Wednesday, September 06, 2006

Jackson Jr. moves closer to mayoral run

Jackson Jr. moves closer to mayoral run
BY FRAN SPIELMAN City Hall Reporter
September 6, 2006
Copyright by Chicago Sun Times

Six days after Circuit Court Clerk Dorothy Brown jumped into the mayoral race, U.S. Rep. Jesse Jackson Jr. (D-Ill.) today plans to dip his toe into the same shark-infested political waters.

He's announcing an exploratory committee and a "listening tour" to help him decide whether to take the plunge.

"He has not made a decision," said Vincent Fry, Jackson's political director.

Ald. Howard Brookins (21st), a Jackson ally, said the chances are "probably better than 50-50" that Jackson will run after gauging the response from block club presidents at a series of town hall meetings. The congressman's interest in running for mayor is not about persuading Mayor Daley to back Jackson's pet project: a third airport at Peotone, Brookins said.

"It's bigger than Peotone. Being one of 435 congressmen as opposed to being the one mayor of Chicago where you directly influence a $5 billion budget is huge. You can impact the lives of people directly," Brookins said.

Referring to the city hiring scandal now making its way up the ladder at City Hall, Brookins said, "Clearly, if there's more indictments or something falls out of the sky that's negative to the mayor, that may tip the scale. But, it has more to do with how [Jackson is] perceived -- not only in the African-American community, but also in the majority community."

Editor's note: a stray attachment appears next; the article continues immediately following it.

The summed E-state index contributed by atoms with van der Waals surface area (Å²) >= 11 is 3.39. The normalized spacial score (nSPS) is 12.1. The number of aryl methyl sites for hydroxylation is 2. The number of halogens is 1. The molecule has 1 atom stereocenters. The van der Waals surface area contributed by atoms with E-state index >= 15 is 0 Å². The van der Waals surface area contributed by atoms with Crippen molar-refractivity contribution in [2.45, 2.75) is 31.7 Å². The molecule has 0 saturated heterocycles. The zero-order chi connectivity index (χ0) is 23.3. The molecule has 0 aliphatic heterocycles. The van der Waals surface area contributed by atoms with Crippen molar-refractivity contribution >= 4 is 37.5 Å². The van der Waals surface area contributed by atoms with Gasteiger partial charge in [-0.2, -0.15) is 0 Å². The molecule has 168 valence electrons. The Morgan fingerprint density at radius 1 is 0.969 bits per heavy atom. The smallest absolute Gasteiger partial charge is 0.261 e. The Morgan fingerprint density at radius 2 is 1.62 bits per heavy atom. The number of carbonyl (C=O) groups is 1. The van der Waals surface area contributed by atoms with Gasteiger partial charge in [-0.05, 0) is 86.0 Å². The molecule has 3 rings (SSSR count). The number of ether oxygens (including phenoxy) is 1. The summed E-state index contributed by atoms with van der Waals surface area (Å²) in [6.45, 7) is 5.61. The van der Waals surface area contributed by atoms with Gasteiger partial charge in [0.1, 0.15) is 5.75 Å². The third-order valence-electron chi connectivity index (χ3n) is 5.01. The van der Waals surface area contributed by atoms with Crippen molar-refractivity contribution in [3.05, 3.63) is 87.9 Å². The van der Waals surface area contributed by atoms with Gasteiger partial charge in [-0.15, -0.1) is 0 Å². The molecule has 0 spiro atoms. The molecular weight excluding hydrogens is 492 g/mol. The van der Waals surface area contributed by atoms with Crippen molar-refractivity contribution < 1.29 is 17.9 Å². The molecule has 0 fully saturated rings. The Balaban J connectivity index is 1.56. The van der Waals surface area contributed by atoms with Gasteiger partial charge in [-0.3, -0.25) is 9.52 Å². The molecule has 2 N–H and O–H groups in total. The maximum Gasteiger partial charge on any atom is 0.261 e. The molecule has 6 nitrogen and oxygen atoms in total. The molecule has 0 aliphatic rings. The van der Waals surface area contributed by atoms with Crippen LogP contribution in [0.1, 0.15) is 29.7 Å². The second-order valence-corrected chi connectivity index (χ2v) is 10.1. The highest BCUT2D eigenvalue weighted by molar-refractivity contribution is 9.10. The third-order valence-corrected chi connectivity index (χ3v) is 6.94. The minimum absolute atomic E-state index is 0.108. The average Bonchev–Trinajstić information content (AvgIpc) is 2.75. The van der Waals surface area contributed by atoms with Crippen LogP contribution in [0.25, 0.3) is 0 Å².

Will field a slate, regardless

Last week, CHA chief Terry Peterson resigned to run Daley's re-election campaign in the first concrete sign that Daley intends to shake off recent corruption scandals and seek a sixth term.

The next day, Brown officially entered the race.

Whether or not Jackson ultimately decides to join them, Brookins said the congressman is prepared to field a slate of aldermanic candidates, some of them also backed by the Service Employees International Union. The union was a prime mover behind the big-box ordinance now facing a threatened mayoral veto. It has been running classes to recruit and train potential aldermanic candidates.

"I heard the number is 20 [wards]. . . . They'll be all over, [including] Hispanic and some white ethnic wards," Brookins said.

Tom Balanoff of SEIU said, "We will definitely be looking at different aldermanic races. We'll be doing it based on SEIU. There may be some races where we're supporting the same candidate. Whatever [Jackson is] doing, he's doing. Whatever we're doing, we're doing. Whether it comes together" only time will tell.


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